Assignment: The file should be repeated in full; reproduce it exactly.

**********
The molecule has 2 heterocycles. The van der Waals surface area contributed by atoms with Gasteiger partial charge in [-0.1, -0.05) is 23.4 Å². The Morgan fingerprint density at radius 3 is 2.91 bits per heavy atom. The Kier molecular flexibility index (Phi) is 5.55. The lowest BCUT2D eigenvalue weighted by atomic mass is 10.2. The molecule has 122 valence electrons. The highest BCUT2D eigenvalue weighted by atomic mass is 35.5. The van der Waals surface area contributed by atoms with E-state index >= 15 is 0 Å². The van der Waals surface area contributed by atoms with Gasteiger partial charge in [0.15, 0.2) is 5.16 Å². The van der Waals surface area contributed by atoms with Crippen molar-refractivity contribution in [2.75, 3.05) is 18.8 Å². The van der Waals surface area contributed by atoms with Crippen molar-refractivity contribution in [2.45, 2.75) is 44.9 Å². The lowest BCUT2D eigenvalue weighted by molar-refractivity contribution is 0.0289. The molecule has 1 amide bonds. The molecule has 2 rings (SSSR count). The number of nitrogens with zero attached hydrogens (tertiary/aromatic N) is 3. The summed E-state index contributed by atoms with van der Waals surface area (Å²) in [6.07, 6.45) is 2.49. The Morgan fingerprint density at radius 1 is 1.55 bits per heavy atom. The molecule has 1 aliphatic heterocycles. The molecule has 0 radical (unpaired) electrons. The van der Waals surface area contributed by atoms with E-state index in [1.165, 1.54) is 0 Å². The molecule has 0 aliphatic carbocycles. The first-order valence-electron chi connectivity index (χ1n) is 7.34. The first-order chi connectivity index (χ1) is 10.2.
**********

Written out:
The molecule has 2 heterocycles. The van der Waals surface area contributed by atoms with Gasteiger partial charge in [-0.1, -0.05) is 23.4 Å². The Morgan fingerprint density at radius 3 is 2.91 bits per heavy atom. The Kier molecular flexibility index (Phi) is 5.55. The lowest BCUT2D eigenvalue weighted by atomic mass is 10.2. The molecule has 122 valence electrons. The highest BCUT2D eigenvalue weighted by atomic mass is 35.5. The van der Waals surface area contributed by atoms with E-state index >= 15 is 0 Å². The van der Waals surface area contributed by atoms with Gasteiger partial charge in [0.15, 0.2) is 5.16 Å². The van der Waals surface area contributed by atoms with Crippen molar-refractivity contribution in [2.75, 3.05) is 18.8 Å². The van der Waals surface area contributed by atoms with Crippen molar-refractivity contribution in [2.45, 2.75) is 44.9 Å². The lowest BCUT2D eigenvalue weighted by molar-refractivity contribution is 0.0289. The molecule has 1 amide bonds. The molecule has 2 rings (SSSR count). The number of nitrogens with zero attached hydrogens (tertiary/aromatic N) is 3. The summed E-state index contributed by atoms with van der Waals surface area (Å²) in [6.07, 6.45) is 2.49. The Morgan fingerprint density at radius 1 is 1.55 bits per heavy atom. The molecule has 1 aliphatic heterocycles. The molecule has 0 radical (unpaired) electrons. The van der Waals surface area contributed by atoms with E-state index in [1.165, 1.54) is 0 Å². The molecule has 0 aliphatic carbocycles. The first-order valence-electron chi connectivity index (χ1n) is 7.34. The first-order chi connectivity index (χ1) is 10.2.